U.S.-India relations in Asia: balancing or enmeshing?

Scholars and analysts in the United States often frame US-India relations in the context of a pivot with respect to China. They talk of balancing China’s rise in Asia. The question is: does India want to be seen in this role? What are India’s motivations in improving India-US relations? In a recent speech at Brown University, Nirupama Rao, India’s Ambassador to the United States, spelled out India’s priorities in the region. She carefully lays out what Asia and China mean to India and then offers opportunities for US-India engagement. What should the US read into this?

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2 Responses to U.S.-India relations in Asia: balancing or enmeshing?

  1. aanders2 says:

    http://www.state.gov/p/sca/rls/rmks/2013/206539.htm

    The perception that India is engaging in relations with the US to balance China is not in India’s best interest. However, this is not to say it should not engage in deepening relations with the U.S., but it must be aware of its perception in the eyes of its geographical rival. China’s proximity and the consequences of that proximity cannot be ignored. The U.S. cannot forsake its dialogues with China in favor of India, but must pursue relations with both. In a speech on March 21, 2013, Assistant Secretary to the Bureau of South and Central Asian Affairs reiterated the importance of the U.S.-India relationship in terms of converging interests. Economic cooperation, education, security in Afghanistan and the Indian Ocean, and climate change display these opportunities. It is also important for the U.S. to understand the nature of India’s non-alignment. Until it is forced to, India will not make alignments that isolate any of its partners. India cannot give unconditional support to the U.S. because China would not take it well. India’s priority is in a stable Asia, and a partnership with the U.S. will be pursued, if it serves this purpose. It is important for India and the U.S. to focus on the interests expressed by Rao and Blake, and not overestimate the nature of the relationship.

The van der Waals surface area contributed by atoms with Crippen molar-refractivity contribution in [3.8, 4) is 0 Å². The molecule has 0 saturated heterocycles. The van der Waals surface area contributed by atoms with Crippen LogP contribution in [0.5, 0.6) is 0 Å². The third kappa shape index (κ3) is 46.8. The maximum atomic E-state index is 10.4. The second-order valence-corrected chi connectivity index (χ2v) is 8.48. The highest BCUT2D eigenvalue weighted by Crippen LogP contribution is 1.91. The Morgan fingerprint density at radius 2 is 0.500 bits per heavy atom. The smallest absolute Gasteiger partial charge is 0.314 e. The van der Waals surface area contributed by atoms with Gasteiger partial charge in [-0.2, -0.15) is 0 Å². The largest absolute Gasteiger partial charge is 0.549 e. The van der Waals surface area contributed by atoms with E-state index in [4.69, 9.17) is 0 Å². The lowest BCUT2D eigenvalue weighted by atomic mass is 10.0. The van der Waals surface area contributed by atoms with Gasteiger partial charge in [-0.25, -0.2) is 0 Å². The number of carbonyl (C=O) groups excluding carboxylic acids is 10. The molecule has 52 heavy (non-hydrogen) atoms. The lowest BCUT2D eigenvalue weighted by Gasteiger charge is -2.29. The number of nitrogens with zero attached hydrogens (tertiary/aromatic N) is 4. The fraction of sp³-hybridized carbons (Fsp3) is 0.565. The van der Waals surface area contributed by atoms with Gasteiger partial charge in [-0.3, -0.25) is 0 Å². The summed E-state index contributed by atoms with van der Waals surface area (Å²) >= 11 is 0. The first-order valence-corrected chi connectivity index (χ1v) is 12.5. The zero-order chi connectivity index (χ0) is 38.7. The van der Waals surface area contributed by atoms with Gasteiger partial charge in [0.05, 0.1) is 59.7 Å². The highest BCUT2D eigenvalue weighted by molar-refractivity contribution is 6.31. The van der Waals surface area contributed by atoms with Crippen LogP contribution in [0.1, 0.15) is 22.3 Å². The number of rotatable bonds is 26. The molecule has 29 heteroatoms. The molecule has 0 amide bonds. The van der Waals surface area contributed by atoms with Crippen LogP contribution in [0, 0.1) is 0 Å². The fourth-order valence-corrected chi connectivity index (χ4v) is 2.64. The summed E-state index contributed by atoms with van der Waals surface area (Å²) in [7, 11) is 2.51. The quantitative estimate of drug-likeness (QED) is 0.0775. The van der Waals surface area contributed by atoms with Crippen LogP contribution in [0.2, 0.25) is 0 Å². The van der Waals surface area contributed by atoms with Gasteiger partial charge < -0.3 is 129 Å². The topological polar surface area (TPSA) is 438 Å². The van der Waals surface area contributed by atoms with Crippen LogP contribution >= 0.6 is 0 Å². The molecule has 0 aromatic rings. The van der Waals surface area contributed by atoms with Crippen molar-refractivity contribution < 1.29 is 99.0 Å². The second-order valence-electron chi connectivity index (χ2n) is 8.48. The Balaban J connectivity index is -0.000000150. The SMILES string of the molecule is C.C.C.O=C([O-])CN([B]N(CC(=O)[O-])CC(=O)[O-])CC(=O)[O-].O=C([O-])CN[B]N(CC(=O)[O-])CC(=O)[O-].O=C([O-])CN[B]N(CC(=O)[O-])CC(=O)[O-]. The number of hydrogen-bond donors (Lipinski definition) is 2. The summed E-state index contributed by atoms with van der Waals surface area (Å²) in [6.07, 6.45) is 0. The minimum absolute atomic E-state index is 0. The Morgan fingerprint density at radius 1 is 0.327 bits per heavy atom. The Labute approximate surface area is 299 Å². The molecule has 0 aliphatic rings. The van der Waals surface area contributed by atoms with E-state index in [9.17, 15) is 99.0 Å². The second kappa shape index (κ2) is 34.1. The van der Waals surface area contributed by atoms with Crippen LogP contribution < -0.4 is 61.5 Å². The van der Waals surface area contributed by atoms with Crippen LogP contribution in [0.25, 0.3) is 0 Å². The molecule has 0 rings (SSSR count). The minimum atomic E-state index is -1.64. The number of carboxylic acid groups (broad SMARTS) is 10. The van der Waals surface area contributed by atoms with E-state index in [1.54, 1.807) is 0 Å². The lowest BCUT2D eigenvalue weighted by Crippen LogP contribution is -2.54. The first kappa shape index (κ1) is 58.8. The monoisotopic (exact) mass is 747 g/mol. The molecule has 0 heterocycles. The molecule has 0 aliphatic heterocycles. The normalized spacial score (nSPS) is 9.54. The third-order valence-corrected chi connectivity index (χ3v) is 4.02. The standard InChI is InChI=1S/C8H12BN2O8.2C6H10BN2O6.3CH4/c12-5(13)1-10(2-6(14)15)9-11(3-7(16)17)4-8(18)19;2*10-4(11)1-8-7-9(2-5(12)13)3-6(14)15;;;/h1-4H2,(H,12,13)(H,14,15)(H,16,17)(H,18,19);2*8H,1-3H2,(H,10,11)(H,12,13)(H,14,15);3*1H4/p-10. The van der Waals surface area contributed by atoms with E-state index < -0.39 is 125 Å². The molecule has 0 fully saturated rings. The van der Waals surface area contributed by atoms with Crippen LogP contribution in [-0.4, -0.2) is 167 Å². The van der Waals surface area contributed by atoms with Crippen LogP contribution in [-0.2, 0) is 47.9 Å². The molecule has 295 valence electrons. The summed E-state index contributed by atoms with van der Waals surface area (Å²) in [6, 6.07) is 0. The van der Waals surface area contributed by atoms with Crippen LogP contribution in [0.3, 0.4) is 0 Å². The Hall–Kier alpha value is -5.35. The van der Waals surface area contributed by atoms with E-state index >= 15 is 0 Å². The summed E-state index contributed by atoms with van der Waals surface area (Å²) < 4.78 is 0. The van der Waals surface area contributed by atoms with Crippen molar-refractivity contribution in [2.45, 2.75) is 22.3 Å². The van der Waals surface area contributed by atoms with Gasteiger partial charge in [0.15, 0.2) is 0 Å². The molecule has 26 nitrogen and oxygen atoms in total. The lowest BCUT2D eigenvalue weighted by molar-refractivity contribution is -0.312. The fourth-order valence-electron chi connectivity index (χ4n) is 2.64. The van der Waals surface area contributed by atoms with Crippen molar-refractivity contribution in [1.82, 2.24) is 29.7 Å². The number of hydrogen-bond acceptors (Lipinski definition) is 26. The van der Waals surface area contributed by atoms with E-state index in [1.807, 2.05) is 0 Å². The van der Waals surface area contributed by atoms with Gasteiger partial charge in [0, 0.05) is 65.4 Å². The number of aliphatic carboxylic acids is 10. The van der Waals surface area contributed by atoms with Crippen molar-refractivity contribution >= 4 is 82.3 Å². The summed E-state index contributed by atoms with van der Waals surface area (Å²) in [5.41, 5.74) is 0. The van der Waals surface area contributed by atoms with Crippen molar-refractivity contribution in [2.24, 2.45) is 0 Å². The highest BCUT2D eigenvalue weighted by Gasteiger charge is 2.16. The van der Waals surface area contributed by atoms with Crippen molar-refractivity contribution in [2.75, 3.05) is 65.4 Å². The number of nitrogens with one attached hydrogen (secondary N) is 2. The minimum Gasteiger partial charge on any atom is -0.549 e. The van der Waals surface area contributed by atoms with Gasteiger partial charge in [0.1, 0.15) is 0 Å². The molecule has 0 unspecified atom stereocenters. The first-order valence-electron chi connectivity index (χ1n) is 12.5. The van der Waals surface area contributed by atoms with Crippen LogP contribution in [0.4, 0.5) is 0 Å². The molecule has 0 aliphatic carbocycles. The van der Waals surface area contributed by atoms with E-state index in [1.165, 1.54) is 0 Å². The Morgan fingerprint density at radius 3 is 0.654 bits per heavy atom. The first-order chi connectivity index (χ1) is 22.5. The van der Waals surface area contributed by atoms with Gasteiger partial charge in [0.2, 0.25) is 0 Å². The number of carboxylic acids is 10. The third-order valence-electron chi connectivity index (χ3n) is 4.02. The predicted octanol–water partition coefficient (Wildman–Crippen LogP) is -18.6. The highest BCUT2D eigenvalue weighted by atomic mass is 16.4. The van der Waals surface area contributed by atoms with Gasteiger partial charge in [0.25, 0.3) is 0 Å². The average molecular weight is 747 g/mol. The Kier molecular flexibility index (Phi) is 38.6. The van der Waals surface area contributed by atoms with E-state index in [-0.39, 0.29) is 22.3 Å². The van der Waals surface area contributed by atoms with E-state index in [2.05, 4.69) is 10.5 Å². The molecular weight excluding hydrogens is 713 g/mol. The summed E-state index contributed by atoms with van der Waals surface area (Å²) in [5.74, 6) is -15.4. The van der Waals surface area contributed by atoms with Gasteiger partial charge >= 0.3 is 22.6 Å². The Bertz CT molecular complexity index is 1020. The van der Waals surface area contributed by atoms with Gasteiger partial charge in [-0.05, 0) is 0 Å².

2. Sean Rushlow says:

    It is clear that India cannot be neutral in Asia as China rises. The Chinese have made it clear that they would like to isolate and subjugate India, and as the traditional Russian allies of India are still recovering their power from the breakup of the Soviet Union and because those allies are currently closer to China than to India it becomes clear that the USA is India’s next best ally. Ultimately India is too distant and too large to be dominated by the USA, making them an ideal ally. Were India to choose to become a satellite of China for the sake of peace the Chinese would likely have an easier time bullying India due to their (relatively, since India is almost as large as the European Union in land area) proximity to each other. The USA for it’s part would need to beef India up to resist Chinese diplomatic/economic/military aggression, which would grant India the benefit of American technological and economic assistance. China would obviously abstain from any outright aid to an India that chose to be in the Chinese sphere of influence since China would want to ensure it’s dominance over India. The claims that India would not benefit from a cold war with China ignore the fact that China has already silently begun hostilities against India, from its alliance with Pakistan and funding of Pakistani terrorist organizations to it’s likely support of the Naxalites and China’s attempts to diplomatically bully India. India cannot afford to “be neutral” when the spearhead of Chinese aggression is already pointed southward towards the Ganges.

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